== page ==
NC Gov. McCrory: 'North Carolina beaches are open for business'


by 13News Now

Posted on July 4, 2014 at 10:27 AM

Updated Saturday, Jul 5 at 6:12 AM

RALEIGH, NC -- Hurricane Arthur slammed northeastern North Carolina overnight Friday, but Gov. Pat McCrory says the beaches are now "open for business."

In a press briefing Friday, McCrory said there has been minimal damage and things look 'quite good' throughout the coast.

"This has been a  very good day.  There are no causalities or injuries reported," McCrory said. "People throughout the world have begun to enjoy our beaches. Umbrellas are going up as we speak."

Learn More: Initial Reports indicate Hurricane Arthur caused minimal damage to Coast

McCrory said the state was lucky with the tides and movement of the storm but say they are still assessing the damage.

At 9 a.m., more than 44,000 customers were reported to be without power in the coastal counties, with the majority of customers impacted in Carteret County.   At 3 p.m., North Carolina's Electric Cooperatives reported the outage numbers along the coast were down to 6,300.

There are 40 downed electrical poles on Ocracoke Island and most are without power.  A generator and communications package will be taken by ferry to the island Friday afternoon.  County officials say there are downed trees, medium-sized debris and some roof damage. They hope to have power restored to all of the island by Sunday afternoon. 

All ferry routes servicing Ocracoke are suspended, but crews are testing the channels.  The NC Ferry Division hopes to have the Cedar Island and Swan Quarter routes operable by early afternoon. Visitor access to Ocracoke Island will be restricted until further notice. 

Dare County damage assessments
Hyde County damage assessments

Emergency management officials were assessing the damage along the coast. So far, they've seen beach erosion and dock debris. A helicopter will go up later today to do coastal damage assessments.  

Around 11 a.m. Friday, NCDOT conducted a sonar scan of the Bonner Bridge, which was closed Thursday and connects Hatteras to the rest of the state.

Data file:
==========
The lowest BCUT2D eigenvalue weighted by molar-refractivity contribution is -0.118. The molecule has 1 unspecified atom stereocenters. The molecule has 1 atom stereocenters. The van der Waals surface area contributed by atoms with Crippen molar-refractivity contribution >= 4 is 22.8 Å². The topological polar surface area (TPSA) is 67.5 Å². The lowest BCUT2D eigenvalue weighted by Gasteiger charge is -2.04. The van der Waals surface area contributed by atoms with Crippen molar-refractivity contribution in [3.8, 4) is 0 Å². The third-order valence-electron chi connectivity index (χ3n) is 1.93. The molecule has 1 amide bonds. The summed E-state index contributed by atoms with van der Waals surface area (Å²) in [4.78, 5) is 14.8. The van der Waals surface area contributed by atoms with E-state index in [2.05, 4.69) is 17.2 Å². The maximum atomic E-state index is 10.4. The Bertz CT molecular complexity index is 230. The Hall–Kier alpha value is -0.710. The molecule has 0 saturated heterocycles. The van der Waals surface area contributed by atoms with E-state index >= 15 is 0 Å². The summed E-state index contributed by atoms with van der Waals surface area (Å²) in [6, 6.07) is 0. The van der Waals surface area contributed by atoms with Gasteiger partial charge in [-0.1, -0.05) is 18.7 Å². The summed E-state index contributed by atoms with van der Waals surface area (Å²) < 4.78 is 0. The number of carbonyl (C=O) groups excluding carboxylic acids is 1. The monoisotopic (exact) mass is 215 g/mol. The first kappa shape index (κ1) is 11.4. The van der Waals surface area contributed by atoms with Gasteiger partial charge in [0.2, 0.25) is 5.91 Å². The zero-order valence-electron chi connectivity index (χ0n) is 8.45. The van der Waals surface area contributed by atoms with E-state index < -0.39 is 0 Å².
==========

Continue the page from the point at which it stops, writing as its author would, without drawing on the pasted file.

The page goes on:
The crews completed around 2 p.m. and are analyzing the data.  They hope to have results Friday afternoon.  If the scan comes back clean, they'll begin steps to allow traffic back on the bridge.

If the scan comes back inconclusive, they'll send divers down to inspect the support structures.

North Carolina officials hope to have the bridge to Hatteras Island and its two-lane highway open by late Saturday despite some damage caused by Hurricane Arthur.

McCrory said problems on North Carolina Highway 12 include some buckling of pavement and standing sand and water. NCDOT is making repairs to open NC12 as soon as possible and restore access to Hatteras Island. 

Motorists are advised to proceed with caution. Although general access to northern Dare County is no longer restricted, you may encounter particular roads where local officials need to restrict access because of potential hazards.

Bill Lucy was checking his beach side condo building in Nags Head for damage Friday morning and fared better than he expected.

"Our swing set here [was damaged] and we took a little bit of damage to the building, did some damage to the chimneys, but other than that we're real lucky it was low tide," Lucy said.

There is still work to be done, but the governor urged visitors and residents to enjoy the remainder of the holiday weekend.  

Business owners like Doug Tutwiler hope to get things cleaned up quickly Friday morning in time for the rush. 

"We'll probably be back in action tonight, be pretty busy, I hope," Tutwiler said.